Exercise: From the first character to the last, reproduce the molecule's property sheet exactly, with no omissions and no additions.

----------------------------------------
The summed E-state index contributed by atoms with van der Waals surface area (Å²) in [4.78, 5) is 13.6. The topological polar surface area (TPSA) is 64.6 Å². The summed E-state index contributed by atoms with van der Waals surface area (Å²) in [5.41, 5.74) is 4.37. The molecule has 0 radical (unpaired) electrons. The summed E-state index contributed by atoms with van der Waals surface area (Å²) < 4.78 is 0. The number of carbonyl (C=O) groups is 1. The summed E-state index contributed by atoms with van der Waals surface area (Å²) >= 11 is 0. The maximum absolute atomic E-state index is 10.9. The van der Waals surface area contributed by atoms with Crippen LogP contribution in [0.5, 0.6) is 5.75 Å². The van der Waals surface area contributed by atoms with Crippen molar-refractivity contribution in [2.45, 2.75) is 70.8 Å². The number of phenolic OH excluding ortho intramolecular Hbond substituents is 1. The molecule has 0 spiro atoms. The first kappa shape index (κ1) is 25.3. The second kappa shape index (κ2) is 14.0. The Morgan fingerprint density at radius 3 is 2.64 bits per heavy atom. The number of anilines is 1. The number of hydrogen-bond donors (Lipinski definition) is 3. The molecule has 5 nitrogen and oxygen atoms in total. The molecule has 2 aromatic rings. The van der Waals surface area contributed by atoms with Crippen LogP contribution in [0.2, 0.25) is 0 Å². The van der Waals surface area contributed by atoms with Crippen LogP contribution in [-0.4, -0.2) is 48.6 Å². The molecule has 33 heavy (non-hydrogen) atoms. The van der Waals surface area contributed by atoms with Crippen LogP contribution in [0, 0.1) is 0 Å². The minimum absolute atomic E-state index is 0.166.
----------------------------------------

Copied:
The summed E-state index contributed by atoms with van der Waals surface area (Å²) in [4.78, 5) is 13.6. The topological polar surface area (TPSA) is 64.6 Å². The summed E-state index contributed by atoms with van der Waals surface area (Å²) in [5.41, 5.74) is 4.37. The molecule has 0 radical (unpaired) electrons. The summed E-state index contributed by atoms with van der Waals surface area (Å²) < 4.78 is 0. The number of carbonyl (C=O) groups is 1. The summed E-state index contributed by atoms with van der Waals surface area (Å²) >= 11 is 0. The maximum absolute atomic E-state index is 10.9. The van der Waals surface area contributed by atoms with Crippen LogP contribution in [0.5, 0.6) is 5.75 Å². The van der Waals surface area contributed by atoms with Crippen molar-refractivity contribution in [2.45, 2.75) is 70.8 Å². The number of phenolic OH excluding ortho intramolecular Hbond substituents is 1. The molecule has 0 spiro atoms. The first kappa shape index (κ1) is 25.3. The second kappa shape index (κ2) is 14.0. The Morgan fingerprint density at radius 3 is 2.64 bits per heavy atom. The number of anilines is 1. The number of hydrogen-bond donors (Lipinski definition) is 3. The molecule has 5 nitrogen and oxygen atoms in total. The molecule has 2 aromatic rings. The van der Waals surface area contributed by atoms with Crippen LogP contribution in [0.2, 0.25) is 0 Å². The van der Waals surface area contributed by atoms with Crippen LogP contribution in [-0.4, -0.2) is 48.6 Å². The molecule has 33 heavy (non-hydrogen) atoms. The van der Waals surface area contributed by atoms with Crippen LogP contribution in [0, 0.1) is 0 Å². The minimum absolute atomic E-state index is 0.166.